Tonight, if you are out late and you see someone watching you, standing stock still at the end of the road where the lamplight doesn’t quite reach, do not be alarmed; it’s probably just a scarecrow come to visit. Thousands of the things, their work now finished in the fields that surround Buentoille, will come to visit this fair City, to sample a life not spend protecting fields, before they are once more employed when the winter wheat is sown.
It’s mostly due to today’s festival that scarecrows are still used by the farming cooperatives that work the land around the City, as they tend not to be particularly effective, especially once the crows and other local animals have gotten used to their presence. And yet, most of the scarecrows who come to Buentoille today, and who number around two thousand, will be individually named, and well looked after by their owners. They might have had their straw replaced, their clothes darned or changed, the sticks that hold them up may have rotted away and new ones put in their place, but they remain the same scarecrows regardless. They say the human body entirely replaces itself every seven years.
Lampposts seem to be a favourite spot for these rustic visitors to lean up against, surveying the different pace of life in Buentoille, but then there are also those who engage in more active leisure activities; some are seated at cafés for the day, a single cup of tea or coffee growing cold, a bird perhaps helping itself to the biscuit laid out next to it. Some, perhaps looking for a better view, are seated atop walls or on roofs, or have got half way up a drainpipe and decided they need a rest. Some decide to spend their free time volunteering at the Wallmin Botanic Gardens, where they pose for photographs holding their watering cans and knelt down pruning the miniature trees. A few like to sit in boats chained to the pontoons on the Moway, perhaps with a glass of something or even a picnic hamper. There is one scarecrow called Andre who frequently visits the Jutêgarde Parish district, where he sits atop a church and dangles a fishing rod over the side. Nobody seems to think he’s ever caught anything, but he seems happy.
Whilst there is technically no group that has owned up to placing the scarecrows about the City in this manner, everyone knows that it is the Union of Reapers, Threshers and Allied Agricultural Workers (URTAAW) who stage these delightful intersections of the pastoral and urban. They officially deny any such suggestions, declaring that the scarecrows, who appear overnight and will disappear tomorrow in much the same way, make their way out of the fields themselves. The suspicion falls on the URTAAW primarily because of the circumstances under which the scarecrows first came to visit Buentoille.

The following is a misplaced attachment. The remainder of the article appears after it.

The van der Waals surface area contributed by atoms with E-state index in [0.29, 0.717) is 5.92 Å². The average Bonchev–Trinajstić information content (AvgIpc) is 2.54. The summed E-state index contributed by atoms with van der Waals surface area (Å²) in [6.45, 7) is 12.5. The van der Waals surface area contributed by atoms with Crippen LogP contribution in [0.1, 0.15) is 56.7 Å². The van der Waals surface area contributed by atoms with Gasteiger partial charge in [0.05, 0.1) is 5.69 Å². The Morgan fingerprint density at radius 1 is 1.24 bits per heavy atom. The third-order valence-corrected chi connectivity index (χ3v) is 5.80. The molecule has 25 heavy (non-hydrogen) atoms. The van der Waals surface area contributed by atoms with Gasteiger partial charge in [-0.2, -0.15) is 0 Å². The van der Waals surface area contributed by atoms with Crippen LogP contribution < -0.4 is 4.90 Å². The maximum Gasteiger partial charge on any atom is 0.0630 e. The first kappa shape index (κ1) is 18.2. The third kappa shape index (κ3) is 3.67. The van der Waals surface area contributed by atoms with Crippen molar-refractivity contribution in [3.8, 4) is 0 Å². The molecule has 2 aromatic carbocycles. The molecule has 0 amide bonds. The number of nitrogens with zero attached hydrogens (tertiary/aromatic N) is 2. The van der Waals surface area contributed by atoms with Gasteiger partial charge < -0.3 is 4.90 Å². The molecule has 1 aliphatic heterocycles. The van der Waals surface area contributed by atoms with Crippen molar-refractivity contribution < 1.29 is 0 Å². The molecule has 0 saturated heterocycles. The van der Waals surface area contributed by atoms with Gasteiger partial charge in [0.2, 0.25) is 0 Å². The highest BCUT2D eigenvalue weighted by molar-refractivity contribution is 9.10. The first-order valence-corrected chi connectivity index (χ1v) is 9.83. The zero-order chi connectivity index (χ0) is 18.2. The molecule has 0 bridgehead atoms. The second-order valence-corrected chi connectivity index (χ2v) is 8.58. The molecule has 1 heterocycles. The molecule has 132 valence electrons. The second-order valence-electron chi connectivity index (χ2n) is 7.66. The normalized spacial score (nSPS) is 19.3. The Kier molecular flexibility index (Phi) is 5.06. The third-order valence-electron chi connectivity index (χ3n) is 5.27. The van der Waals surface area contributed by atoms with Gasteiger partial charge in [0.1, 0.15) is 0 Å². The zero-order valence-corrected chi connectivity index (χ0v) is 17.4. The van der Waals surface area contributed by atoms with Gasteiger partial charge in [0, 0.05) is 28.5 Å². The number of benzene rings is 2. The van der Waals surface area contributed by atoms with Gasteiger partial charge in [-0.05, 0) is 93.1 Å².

The year was 1575 and the farm workers were agitating for change. At this point the URTAAW were frequently agitating and striking for better pay and conditions, and were winning various concessions. This state of affairs was obviously considered irksome by the landowners and the right-wing press who favoured their interests, and was constantly bemoaned by a Mr Killmore Ageb, in his Buentoilliçan Post column. On September the 17th, the hack wrote a satirical piece designed to humiliate the strikers and devalue their labour. It was a fake manifesto from the ‘Stoik Yewenyon of Scayrekrows and Alyd Farme Tools,’ which, amongst other demands considered ridiculous by Ageb, advocated for and eight hour day and reasonable holiday and sick pay. The manifesto also declared a strike the following day.
The next day, when he woke up in the morning, Mr Ageb was probably quite surprised to see an unruly mob of scarecrows outside his door, holding placards daubed with the manifesto demands he himself had written only hours before. They had also chained themselves to the railings outside the offices of the Buentoilliçan Post, and the sight of them greeted him on his way there. From the incandescent, rambling piece published the next day, it’s easy to see how much this ‘protest’ got under his skin. It was a feeling he was not able to forget, either, as URTAAW created similar scenes on the same day every year after. There’s no evidence to suggest that Ageb ever saw the funny side.
Over the years, the festival acted as a good way for the URTAAW to keep their political aims in the public eye, even when they weren’t actively striking, and thus they kept bussing in the scarecrows each year, well after Ageb ceased to be a target. Besides, it was fun, and it made people laugh, which certainly helped to make the Union appear more friendly and relatable. Eventually, there was little else for the URTAAW to agitate for, as their demands were eventually met, and, since the Revolution, their political representation at work is assured through the cooperative structures. As such, the scarecrows have slowly become less political, although you may still see one or two demanding ‘fresher straw’ or ‘less yobbish birds’ to contend with.
Other festivals happening today:
- The Festival of Delayed Satisfaction
- The Arch of the Empty God Day
- Moor Walk Day